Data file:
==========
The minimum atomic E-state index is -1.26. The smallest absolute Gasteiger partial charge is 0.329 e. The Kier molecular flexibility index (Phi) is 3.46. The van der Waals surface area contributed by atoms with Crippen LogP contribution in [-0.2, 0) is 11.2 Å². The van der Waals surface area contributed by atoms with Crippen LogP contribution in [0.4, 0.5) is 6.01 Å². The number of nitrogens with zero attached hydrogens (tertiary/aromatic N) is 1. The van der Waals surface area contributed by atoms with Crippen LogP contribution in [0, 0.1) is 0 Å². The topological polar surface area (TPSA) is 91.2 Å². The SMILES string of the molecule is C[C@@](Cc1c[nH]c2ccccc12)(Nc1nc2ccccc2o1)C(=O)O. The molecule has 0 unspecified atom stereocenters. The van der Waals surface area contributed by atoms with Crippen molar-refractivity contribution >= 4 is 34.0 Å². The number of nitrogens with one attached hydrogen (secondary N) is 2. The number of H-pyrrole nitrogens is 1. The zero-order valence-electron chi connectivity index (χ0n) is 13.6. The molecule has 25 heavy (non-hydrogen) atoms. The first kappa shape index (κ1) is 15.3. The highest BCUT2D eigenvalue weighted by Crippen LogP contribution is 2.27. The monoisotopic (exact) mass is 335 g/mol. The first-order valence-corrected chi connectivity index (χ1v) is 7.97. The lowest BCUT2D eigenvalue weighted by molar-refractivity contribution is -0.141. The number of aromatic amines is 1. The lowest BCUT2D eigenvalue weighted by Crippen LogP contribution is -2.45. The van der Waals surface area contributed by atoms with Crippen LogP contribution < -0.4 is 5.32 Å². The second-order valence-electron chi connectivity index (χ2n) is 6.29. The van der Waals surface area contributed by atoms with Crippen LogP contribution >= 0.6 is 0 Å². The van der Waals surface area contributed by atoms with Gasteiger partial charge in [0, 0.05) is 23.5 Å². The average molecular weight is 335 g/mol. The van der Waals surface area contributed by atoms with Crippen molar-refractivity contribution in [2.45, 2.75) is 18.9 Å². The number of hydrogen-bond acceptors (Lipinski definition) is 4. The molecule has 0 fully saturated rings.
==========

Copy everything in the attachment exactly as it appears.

The minimum atomic E-state index is -1.26. The smallest absolute Gasteiger partial charge is 0.329 e. The Kier molecular flexibility index (Phi) is 3.46. The van der Waals surface area contributed by atoms with Crippen LogP contribution in [-0.2, 0) is 11.2 Å². The van der Waals surface area contributed by atoms with Crippen LogP contribution in [0.4, 0.5) is 6.01 Å². The number of nitrogens with zero attached hydrogens (tertiary/aromatic N) is 1. The van der Waals surface area contributed by atoms with Crippen LogP contribution in [0, 0.1) is 0 Å². The topological polar surface area (TPSA) is 91.2 Å². The SMILES string of the molecule is C[C@@](Cc1c[nH]c2ccccc12)(Nc1nc2ccccc2o1)C(=O)O. The molecule has 0 unspecified atom stereocenters. The van der Waals surface area contributed by atoms with Crippen molar-refractivity contribution >= 4 is 34.0 Å². The number of nitrogens with one attached hydrogen (secondary N) is 2. The number of H-pyrrole nitrogens is 1. The zero-order valence-electron chi connectivity index (χ0n) is 13.6. The molecule has 25 heavy (non-hydrogen) atoms. The first kappa shape index (κ1) is 15.3. The highest BCUT2D eigenvalue weighted by Crippen LogP contribution is 2.27. The monoisotopic (exact) mass is 335 g/mol. The first-order valence-corrected chi connectivity index (χ1v) is 7.97. The lowest BCUT2D eigenvalue weighted by molar-refractivity contribution is -0.141. The number of aromatic amines is 1. The lowest BCUT2D eigenvalue weighted by Crippen LogP contribution is -2.45. The van der Waals surface area contributed by atoms with Crippen LogP contribution < -0.4 is 5.32 Å². The second-order valence-electron chi connectivity index (χ2n) is 6.29. The van der Waals surface area contributed by atoms with Crippen LogP contribution >= 0.6 is 0 Å². The van der Waals surface area contributed by atoms with Gasteiger partial charge in [0, 0.05) is 23.5 Å². The average molecular weight is 335 g/mol. The van der Waals surface area contributed by atoms with Crippen molar-refractivity contribution in [2.45, 2.75) is 18.9 Å². The number of hydrogen-bond acceptors (Lipinski definition) is 4. The molecule has 0 fully saturated rings.